A motion for relief from judgment under Rule 4:50-1 should be granted sparingly, "in exceptional situations . . . in which, "were it not applied, a grave injustice would occur." Morristown Hous. Auth. v. Little, 135 N.J. 274, 289 (1994). When reviewing such motions we generally defer to the broad discretion afforded to the trial judge, whose determinations should be left undisturbed unless they result from a clear abuse of discretion. Id. at 283; see St. James AME Dev. Corp. v. Jersey City, 403 N.J. Super. 480, 487 (App. Div. 2008) (reversing misapplication of discretion); Del Vecchio v. Hemberger, 388 N.J. Super. 179, 186-87 (App. Div. 2006) (finding no abuse of discretion). "[A]lthough the ordinary 'abuse of discretion' standard defies precise definition, it arises when a decision is 'made without a rational explanation, inexplicably departed from established policies, or rested on an impermissible basis.'" Iliadis v. Wal-Mart Stores, Inc., 191 N.J. 88, 123-24 (2007) (quoting Flagg v. Essex Cnty. Prosecutor, 171 N.J. 561, 571 (2002)).

We begin our analysis by addressing defendant's argument that he is entitled to relief pursuant to Rule 4:50-1(d). He contends that the judgment is void because plaintiff served the complaint at the Jamaica address, not where defendant claims he lived at the time. Thus, defendant asserts that the judge erroneously concluded, without oral argument, that he lived at the service address.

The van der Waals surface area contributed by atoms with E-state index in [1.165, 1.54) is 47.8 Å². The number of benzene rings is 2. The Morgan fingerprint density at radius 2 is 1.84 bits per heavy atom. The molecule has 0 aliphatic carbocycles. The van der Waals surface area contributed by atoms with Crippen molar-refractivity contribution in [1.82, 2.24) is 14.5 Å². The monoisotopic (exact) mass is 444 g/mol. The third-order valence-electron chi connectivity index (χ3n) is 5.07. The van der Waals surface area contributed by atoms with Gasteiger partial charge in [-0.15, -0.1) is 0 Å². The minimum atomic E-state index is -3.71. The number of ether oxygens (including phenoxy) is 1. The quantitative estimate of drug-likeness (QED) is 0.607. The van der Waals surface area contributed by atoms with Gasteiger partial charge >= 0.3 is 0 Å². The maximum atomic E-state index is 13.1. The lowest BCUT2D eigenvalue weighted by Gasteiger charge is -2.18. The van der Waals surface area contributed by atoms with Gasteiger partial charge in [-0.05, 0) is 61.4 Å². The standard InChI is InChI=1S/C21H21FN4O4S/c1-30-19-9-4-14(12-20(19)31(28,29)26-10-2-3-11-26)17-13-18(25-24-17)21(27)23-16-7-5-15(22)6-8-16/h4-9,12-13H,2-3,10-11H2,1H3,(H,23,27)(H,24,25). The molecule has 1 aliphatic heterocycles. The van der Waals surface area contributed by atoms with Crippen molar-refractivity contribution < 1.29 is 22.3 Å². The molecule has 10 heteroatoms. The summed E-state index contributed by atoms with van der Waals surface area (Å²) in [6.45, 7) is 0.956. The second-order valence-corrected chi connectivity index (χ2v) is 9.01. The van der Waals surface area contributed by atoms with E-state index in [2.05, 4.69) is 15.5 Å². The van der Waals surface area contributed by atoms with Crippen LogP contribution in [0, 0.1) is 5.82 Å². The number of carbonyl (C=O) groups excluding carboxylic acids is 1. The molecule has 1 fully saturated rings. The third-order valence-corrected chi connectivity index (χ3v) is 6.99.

Notice is a basic procedural necessity to ensure that a party's due process rights are enforced. Mettinger v. Globe Slicing Mach. Co., 153 N.J. 371, 389 (1998) (citing Mullane v. Cent. Hanover Bank & Trust Co., 339 U.S. 306, 313, 70 S. Ct. 652, 656-57, 94 L. Ed. 865, 873 (1950)). "'An elementary and fundamental requirement of due process in any proceeding which is to be accorded finality is notice reasonably calculated, under all the circumstances, to apprise interested parties of the pendency of the action and afford them an opportunity to present their objections.'" O'Connor v. Altus, 67 N.J. 106, 126 (1975) (quoting Mullane, supra, 339 U.S. at 314, 70 S. Ct. at 657, 94 L. Ed. at 873); Jameson v. Great Atl. & Pac. Tea Co., 363 N.J. Super. 419, 425 (App. Div. 2003) (quoting Davis v. DND/Fidoreo, Inc., 317 N.J. Super. 92, 97 (App. Div. 1998), certif. denied, Davis v. Surrey Downs/Fidoreo, Inc., 158 N.J. 686 (1999)), certif. denied, 179 N.J. 309 (2004).

Here, it is unclear whether defendant was afforded the notice he was due. Plaintiff attempted to serve defendant with the complaint pursuant to Rule 4:4-4(b)(1)(C), which provides that a plaintiff may effect service by "mailing a copy of the summons and complaint by registered or certified mail, return receipt requested, and, simultaneously, by ordinary mail to: (1) [defendant's] . . . dwelling house or usual place of abode." Although the judge indicated that defendant "never state[d] that he did not live at the [Jamaica] address," defendant certified, in support of his motion to vacate, that "I no longer live at that Jamaica address[.]" It is unclear to us where defendant lived when plaintiff served the complaint.